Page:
It was April 2, 2019. Algerian President Abdelaziz Bouteflika left power after thirty-five years as head of the country. A year after his fall as spectacular as unexpected, the former head of state remains entrenched, in solitude, in his medical residence in Zéralda, near Algiers, but very far from the power to which he has so long hooked.
Omnipresent in Algerian political life for decades, but become almost invisible since a stroke in 2013, Mr. Bouteflika has given no sign of life since the street and the army forced him to resignation, April 2, 2019. That day, he appears for the last time on television to announce that he is throwing in the towel, after trying to hang on whatever the cost, against all the evidence.
His fall had become inevitable after weeks of massive demonstrations against his will to run for a fifth five-year term. The army, through the voice of the former chief of staff, General Ahmed Gaïd Salah, who died on December 23, 2019, had finally let go.
“Suffering from almost total aphasia”
The deposed president, who turned 83 on March 2, has in fact rarely left his medical residence in Zeralda, some 15 km west of Algiers on the Mediterranean coast, since 2013. “He lives there surrounded by his sister and a medical team”, a source close to his entourage told AFP.
Abdelaziz Bouteflika continues to “Enjoy all privileges” as befits his rank, says Mohamed Hennad, a former professor of political science at the University of Algiers. But almost nothing details filter his daily life. The last time he made official mention of him was when his brother Nacer voted by proxy on his behalf for the presidential election of December 12, 2019.
“He receives few visits. He is still confined to his wheelchair, suffering from almost total aphasia ”, Algerian journalist Farid Alilat, author of a recent biography, says in an interview published in March by the French weekly Point. “However, he is aware of everything that is happening in Algeria”he added. This does not prevent certain intellectuals and academics from demanding justice for the corruption which has plagued Algeria under its twenty years of presidency.
Algerians “Will never” turn the page on the Bouteflika era as long as this one “Will not have been tried”, said Mr. Hennad, an analyst close to Hirak, an anti-regime protest movement that emerged in February 2019, chasing Mr. Bouteflika from power in a few weeks.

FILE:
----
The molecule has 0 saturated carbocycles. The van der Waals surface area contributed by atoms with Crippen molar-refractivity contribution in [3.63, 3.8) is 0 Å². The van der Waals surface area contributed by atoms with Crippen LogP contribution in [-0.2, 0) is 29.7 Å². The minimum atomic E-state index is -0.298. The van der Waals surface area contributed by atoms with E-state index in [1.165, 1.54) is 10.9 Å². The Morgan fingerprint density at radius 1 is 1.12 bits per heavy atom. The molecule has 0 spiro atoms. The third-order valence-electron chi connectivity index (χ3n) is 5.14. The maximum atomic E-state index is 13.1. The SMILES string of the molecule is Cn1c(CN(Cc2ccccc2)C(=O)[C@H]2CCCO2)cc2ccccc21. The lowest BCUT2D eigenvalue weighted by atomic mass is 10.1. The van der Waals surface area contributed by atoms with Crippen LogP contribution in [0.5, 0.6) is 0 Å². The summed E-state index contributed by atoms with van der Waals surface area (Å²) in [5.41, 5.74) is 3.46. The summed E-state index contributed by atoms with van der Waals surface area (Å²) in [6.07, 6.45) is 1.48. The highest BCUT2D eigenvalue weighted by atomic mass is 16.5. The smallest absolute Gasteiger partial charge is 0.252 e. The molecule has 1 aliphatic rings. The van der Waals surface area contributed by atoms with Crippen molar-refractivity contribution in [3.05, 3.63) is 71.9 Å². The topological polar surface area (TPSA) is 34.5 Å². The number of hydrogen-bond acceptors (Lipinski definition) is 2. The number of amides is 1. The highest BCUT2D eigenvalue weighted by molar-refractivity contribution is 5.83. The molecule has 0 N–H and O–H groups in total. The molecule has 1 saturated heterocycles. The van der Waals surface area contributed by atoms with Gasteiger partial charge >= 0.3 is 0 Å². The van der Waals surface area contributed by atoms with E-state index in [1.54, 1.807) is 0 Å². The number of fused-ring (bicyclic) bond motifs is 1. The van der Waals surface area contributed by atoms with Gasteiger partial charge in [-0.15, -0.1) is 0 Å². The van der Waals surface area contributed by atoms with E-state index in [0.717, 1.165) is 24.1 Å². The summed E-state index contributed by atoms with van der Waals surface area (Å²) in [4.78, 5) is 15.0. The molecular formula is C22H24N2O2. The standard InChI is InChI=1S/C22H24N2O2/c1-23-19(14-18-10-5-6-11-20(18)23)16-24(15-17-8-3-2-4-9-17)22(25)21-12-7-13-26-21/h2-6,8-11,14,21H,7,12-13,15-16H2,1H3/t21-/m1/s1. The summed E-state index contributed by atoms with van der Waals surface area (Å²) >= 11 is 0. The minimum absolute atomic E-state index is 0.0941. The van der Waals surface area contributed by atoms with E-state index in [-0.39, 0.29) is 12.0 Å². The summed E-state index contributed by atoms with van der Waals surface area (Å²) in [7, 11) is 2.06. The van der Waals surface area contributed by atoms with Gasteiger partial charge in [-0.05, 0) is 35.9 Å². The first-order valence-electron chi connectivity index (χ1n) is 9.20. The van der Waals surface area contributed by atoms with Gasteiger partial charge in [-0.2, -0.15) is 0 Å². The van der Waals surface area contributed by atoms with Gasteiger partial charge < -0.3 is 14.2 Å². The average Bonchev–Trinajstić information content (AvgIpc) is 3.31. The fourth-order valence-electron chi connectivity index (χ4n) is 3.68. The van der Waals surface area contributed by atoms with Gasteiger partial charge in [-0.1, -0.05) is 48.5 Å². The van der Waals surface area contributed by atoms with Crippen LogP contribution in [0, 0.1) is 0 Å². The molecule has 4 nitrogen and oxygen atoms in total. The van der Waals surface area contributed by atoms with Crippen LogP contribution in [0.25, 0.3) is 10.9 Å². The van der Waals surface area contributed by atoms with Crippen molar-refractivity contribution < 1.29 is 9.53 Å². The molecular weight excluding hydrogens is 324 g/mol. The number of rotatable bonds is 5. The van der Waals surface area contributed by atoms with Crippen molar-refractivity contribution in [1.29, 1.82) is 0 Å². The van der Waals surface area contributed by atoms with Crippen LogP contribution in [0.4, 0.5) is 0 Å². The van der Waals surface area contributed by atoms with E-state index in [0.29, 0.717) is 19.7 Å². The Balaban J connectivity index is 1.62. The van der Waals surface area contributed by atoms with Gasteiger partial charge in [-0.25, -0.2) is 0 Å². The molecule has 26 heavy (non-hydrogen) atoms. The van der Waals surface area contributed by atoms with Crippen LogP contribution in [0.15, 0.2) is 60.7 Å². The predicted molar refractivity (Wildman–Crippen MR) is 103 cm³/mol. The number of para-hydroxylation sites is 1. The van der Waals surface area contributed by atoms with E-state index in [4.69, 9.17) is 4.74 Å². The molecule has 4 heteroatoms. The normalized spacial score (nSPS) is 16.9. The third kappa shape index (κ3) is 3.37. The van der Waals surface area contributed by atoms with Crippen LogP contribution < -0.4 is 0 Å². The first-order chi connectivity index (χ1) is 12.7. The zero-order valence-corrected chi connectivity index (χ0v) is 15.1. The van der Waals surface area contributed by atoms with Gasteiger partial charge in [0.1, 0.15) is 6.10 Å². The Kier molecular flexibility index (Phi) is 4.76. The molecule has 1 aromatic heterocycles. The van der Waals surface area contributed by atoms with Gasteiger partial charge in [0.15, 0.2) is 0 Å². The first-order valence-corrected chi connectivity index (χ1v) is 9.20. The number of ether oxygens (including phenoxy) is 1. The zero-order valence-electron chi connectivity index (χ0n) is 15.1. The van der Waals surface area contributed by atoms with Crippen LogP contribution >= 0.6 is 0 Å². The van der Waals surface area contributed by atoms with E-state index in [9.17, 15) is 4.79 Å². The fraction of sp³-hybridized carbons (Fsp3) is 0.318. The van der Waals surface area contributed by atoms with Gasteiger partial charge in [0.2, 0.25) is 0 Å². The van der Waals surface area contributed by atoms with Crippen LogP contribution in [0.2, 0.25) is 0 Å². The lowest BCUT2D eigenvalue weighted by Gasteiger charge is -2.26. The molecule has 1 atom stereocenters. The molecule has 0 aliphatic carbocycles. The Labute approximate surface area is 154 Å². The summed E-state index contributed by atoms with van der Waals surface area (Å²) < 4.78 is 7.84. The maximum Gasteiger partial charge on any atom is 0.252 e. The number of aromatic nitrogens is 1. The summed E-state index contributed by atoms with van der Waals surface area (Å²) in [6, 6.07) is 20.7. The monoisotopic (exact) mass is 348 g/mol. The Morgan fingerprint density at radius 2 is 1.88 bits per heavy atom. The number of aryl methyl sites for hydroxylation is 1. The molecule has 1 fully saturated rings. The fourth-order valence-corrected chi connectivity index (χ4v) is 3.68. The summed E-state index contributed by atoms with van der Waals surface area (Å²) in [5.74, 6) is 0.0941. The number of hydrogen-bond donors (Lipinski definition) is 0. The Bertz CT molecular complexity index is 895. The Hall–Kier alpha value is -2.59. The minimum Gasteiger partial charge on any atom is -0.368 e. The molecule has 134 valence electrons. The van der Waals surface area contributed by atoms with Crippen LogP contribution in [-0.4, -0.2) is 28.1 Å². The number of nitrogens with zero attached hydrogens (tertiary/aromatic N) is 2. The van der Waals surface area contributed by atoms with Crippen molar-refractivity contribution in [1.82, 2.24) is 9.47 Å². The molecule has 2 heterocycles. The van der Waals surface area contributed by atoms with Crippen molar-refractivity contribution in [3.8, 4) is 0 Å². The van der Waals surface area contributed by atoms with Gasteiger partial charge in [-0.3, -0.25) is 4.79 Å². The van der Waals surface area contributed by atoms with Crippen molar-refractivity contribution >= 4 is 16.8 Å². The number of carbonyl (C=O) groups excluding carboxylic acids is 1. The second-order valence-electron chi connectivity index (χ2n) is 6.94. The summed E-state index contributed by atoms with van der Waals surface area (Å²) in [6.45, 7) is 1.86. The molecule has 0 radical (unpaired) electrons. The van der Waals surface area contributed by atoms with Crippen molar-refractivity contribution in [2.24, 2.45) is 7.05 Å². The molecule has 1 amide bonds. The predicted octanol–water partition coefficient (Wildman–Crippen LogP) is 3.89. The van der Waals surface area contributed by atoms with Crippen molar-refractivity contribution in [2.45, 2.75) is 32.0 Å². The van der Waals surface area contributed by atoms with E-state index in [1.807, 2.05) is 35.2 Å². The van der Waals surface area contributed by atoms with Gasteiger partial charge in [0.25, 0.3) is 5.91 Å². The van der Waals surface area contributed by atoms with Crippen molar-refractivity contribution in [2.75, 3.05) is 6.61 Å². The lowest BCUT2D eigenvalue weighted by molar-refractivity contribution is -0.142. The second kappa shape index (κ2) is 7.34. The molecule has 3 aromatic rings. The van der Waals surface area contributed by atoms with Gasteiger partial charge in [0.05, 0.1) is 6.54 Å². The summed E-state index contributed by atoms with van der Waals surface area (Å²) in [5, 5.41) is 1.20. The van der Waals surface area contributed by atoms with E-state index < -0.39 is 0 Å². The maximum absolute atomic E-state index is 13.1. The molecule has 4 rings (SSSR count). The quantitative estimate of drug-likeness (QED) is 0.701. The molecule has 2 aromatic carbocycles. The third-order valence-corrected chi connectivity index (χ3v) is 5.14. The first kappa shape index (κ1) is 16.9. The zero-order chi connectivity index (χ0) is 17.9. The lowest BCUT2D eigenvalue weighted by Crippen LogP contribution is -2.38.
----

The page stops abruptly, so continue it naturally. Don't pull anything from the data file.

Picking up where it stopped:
Deemed “even symbolically”
Since his forced retirement, Algerian justice has opened a slew of investigations for acts of corruption and convicted and / or imprisoned former politicians and influential businessmen accused of having taken advantage of their privileged links with the Bouteflika clan.
Nacer Djabi, a well-listened sociologist, also pleads for a court appearance for the ex-head of state – “Even symbolically” – because recent trials have revealed that he was “The godfather of corruption”. “He cannot escape a sanction. It is a claim of the Algerians who discovered with horror the extent of the damage caused by man and his family environment “, Djabi told AFP.
A former diplomat and short-lived minister in the first Bouteflika government in 1999, Abdelaziz Rahabi, who has become a fierce opponent, also calls for a trial. The former president “Has a responsibility in corruption. He covered it. A judgment would be symbolic “, said Rahabi in an interview with a private TV channel, even though there is no question of incarcerating him because of his state of health.
His brother Said languishes in prison
On the other hand, his brother Saïd Bouteflika, influential adviser, considered to be the “President bis” as Abdelaziz’s health declined, languishes in prison. He was arrested in May 2019 and sentenced to fifteen years in prison in September 2019 for plots against the army and the state. A sentence confirmed on appeal in February. Said Bouteflika was accused by General Salah of having conspired with the powerful former intelligence boss Mohamed Mediene (says “Toufik”) and his successor Athmane Tartag to dismiss him from his post at the head of the army in order to protect his brother.
For Algerians, Abdelaziz Bouteflika is now a thing of the past, says political scientist Hasni Abidi. However, they have “The feeling that (…) bad practices persist ” and “The system that made Bouteflika what it has become is still in place”, he notes. “Courtiers and nostalgics are ready to pile up under another boss who will reproduce the same functioning in an undemocratic system”, according to him.
Opposite, despite the pandemic of the new coronavirus, which suspended their mobilization, supporters of Hirak continue to demand the change of the whole “System” in place since the independence of Algeria in 1962.